In early September, CCWA’s Citizen Science team and volunteers headed back out to Bowgada on Badimia Country, in WA’s mid-west, to continue work on a biodiversity assessment project for Carbon Neutral.
Bowgada is part of WA’s Yarra Yarra Biodiversity Corridor – an integrated project designed to protect and connect patches of ‘remnant bushland’ across the Wheatbelt of WA’s mid-west. Remnant bushland is scarce – over 90% of all land in the WA Wheatbelt has been cleared for agriculture since colonisation commenced in the 1830s. This has far-reaching implications for the ecological communities of the area. To mitigate the risk of extinction of the Eucalypt Woodlands of the WA Wheatbelt, the remaining remnant vegetation has been listed under state and federal legislation as a threatened ecological community.
In recent years, the Yarra Yarra catchment has become a hotspot for carbon farming, with the view of increasing tree cover through afforestation and creating a carbon sink. Afforestation involves planting new trees, where a forest did not exist before – for example, on disused farmland. Ideally plantings consist of a diverse mix of species, native to the local area. These projects are aided by the emerging market for carbon farming and carbon credit schemes.
Carbon Neutral has implemented several carbon farming afforestation projects in the Yarra Yarra region. CCWA’s Citizen Science program is helping to monitor these new plantations to see how birds are responding to ecosystem development in restoration. This is assessed by comparing bird communities found in the afforested habitats with those found in the remnant habitats.
Birds, bats and scats
Across the weekend, our team of volunteer botanists, geologists, ornithologists, and bird watchers undertook a series of flora and fauna surveys across the planted and remnant vegetation habitats. This particular property boasts more than 1,000 hectares of remnant woodland in addition to the 700+ hectares of land allocated for carbon afforestation.
Each morning, the bird watchers were up before dawn to record the avifauna heard or seen at a range of sites – including the banded iron ridge, mixed eucalypt woodland (e.g. York Gum Eucalyptus loxophleba, Gimlet Eucalyptus salubris), and Bowgada scrub (Acacia ramulosa) – vegetation types of the remnant bushland, as well as within the plantations.
Our team spotted a diverse mix of bird species across the various habitats. Among the highlights were Crimson Chats, Western Yellow Robins, Black-shouldered Kites and a Barn Owl. However, the paddocks were bustling with open woodland/grassland specialists – attracted to the area by recent rainfall and an abundant food supply. Rufous Songlarks, Brown Songlarks and White-winged Trillers – migratory resource nomads – were present in large numbers, as were Little Button-quails.
After the morning bird surveys, the team spent the afternoons searching for signs of the threatened Western Spiny-tailed Skink Egernia stokesii badia). This reptile has relatively narrow microhabitat requirements and the vast majority shelter in large, fallen hollow logs in open York Gum woodland. However, they are occasionally found in artificial habitats such as abandoned farm dwellings or railway sleeper piles.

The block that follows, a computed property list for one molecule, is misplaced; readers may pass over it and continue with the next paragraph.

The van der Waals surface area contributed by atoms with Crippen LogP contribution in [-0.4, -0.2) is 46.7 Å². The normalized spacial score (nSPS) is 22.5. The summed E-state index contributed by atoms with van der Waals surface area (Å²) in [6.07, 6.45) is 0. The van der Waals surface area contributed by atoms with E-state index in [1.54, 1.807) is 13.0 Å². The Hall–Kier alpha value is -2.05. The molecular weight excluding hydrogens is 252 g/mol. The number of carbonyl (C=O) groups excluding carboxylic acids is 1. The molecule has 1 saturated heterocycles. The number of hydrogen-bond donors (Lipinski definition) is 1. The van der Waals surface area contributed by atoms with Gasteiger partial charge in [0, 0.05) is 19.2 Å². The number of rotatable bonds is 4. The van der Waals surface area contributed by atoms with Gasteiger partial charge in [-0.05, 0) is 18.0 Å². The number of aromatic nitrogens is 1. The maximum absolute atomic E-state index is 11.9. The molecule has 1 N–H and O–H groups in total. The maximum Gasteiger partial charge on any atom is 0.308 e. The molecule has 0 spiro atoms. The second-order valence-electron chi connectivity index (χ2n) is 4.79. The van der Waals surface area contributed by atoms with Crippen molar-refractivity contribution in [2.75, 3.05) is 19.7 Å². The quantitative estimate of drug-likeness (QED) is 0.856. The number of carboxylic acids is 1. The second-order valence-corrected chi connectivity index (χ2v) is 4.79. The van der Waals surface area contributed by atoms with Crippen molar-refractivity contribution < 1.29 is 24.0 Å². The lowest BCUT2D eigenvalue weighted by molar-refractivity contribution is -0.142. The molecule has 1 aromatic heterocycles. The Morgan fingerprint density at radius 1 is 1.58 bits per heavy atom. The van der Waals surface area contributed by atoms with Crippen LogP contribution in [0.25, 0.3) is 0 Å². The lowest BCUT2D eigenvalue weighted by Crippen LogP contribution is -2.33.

The remaining Mid-west-Murchison population of skinks is extremely limited in its range, due mainly to the loss of suitable habitat in the northern Wheatbelt. As such, evidence of the skink would be important for future conservation of this threatened species. Unfortunately, we weren’t successful in spotting any skinks or their scats but hope to undertake further searches in the future.
In addition to the bird and skink surveys, our team was led by Nic Dunlop on a nocturnal microbat search. Armed with bat meters, capable of detecting their usually inaudible ultrasonic echolocation calls, we waited, in the dark. The bat meters display the ultrasonic calls on a spectrogram and since each species has a unique frequency range, it allows bats to be identified in-situ. Unfortunately, it was a cold evening with little bat activity and only White-striped Bats were detected.
Biodiverse botany lessons
Staff from Clean State joined renowned botanist Cate Tauss on the Bowgada trip to assist in surveying vegetation across the remnant bushland. The team learned how to set up quadrats and how to conduct species-area curve surveys to determine the biodiversity of a habitat. They also learned how to take soil samples, and how to tag, label and press plant species for assessment. The rich species assemblage sampled among the various vegetation types further highlighted the high value of this remnant bushland.
Overall, it was an excellent trip. Our sincere thanks to the volunteers who took time out of their busy schedules to assist over the weekend!
Thanks also to Carbon Neutral for their support of the project and for providing a comfortable base at the homestead for our team.
If you’re interested in joining CCWA’s Citizen Science program on their upcoming trips, you can sign up and find out more at the link below – all are welcome!